You should not be too pissed off on spending $1K on a survey that made you walk, how much would it have cost you in the end if you had bought the vessel?
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  #57  
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Re: Are ALL Sellers LYING MORONIC DOUCHBAGS??

Quote:
Originally Posted by denverd0n View Post
No, that's not true. The "survey" I had done on the car revealed something I didn't know. I told the seller he had to come down further on the price if he wanted to sell it to me. He did. We made the deal.

This is exactly--EXACTLY!--the way a boat survey works. If you find out something you don't know about it's back to the negotiating table. You may be able to make a deal, or you may not. But now you have more information than you did before. Information that you could not have gotten without paying someone more knowledgeable than yourself to take a look at whatever it is that you're buying.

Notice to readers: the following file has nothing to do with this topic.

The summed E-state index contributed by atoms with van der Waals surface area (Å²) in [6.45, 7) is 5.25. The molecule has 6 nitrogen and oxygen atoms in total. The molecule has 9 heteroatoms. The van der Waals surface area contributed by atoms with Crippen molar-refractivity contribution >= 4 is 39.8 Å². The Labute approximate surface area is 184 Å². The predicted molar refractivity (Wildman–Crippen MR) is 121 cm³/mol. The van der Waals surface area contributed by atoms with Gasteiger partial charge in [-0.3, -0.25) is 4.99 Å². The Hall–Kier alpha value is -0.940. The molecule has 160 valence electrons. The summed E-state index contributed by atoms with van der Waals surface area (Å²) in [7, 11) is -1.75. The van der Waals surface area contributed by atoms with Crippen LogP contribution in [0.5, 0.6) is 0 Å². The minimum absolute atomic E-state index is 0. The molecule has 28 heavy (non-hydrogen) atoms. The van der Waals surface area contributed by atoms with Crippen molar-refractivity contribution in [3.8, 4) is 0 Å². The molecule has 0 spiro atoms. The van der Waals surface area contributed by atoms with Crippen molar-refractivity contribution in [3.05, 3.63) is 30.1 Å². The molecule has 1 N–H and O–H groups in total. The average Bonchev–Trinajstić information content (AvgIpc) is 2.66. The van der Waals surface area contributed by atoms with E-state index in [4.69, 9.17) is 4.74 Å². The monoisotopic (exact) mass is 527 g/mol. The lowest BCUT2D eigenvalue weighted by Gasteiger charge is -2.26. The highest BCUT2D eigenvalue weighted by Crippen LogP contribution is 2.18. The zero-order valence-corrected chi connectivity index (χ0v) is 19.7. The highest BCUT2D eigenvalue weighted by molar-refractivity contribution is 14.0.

And once again, absolutely not true. The seller didn't agree to anything. He insisted, in fact, that the engine was not that bad and only needed a tune-up. I told him I wasn't going to buy the car without having a mechanic (at my expense, obviously) check out the engine carefully.

He could still have insisted on the original price, the deal would have fallen through, and I would have been out the cost of the mechanic's time. Once again, EXACTLY the way a boat survey/purchase works.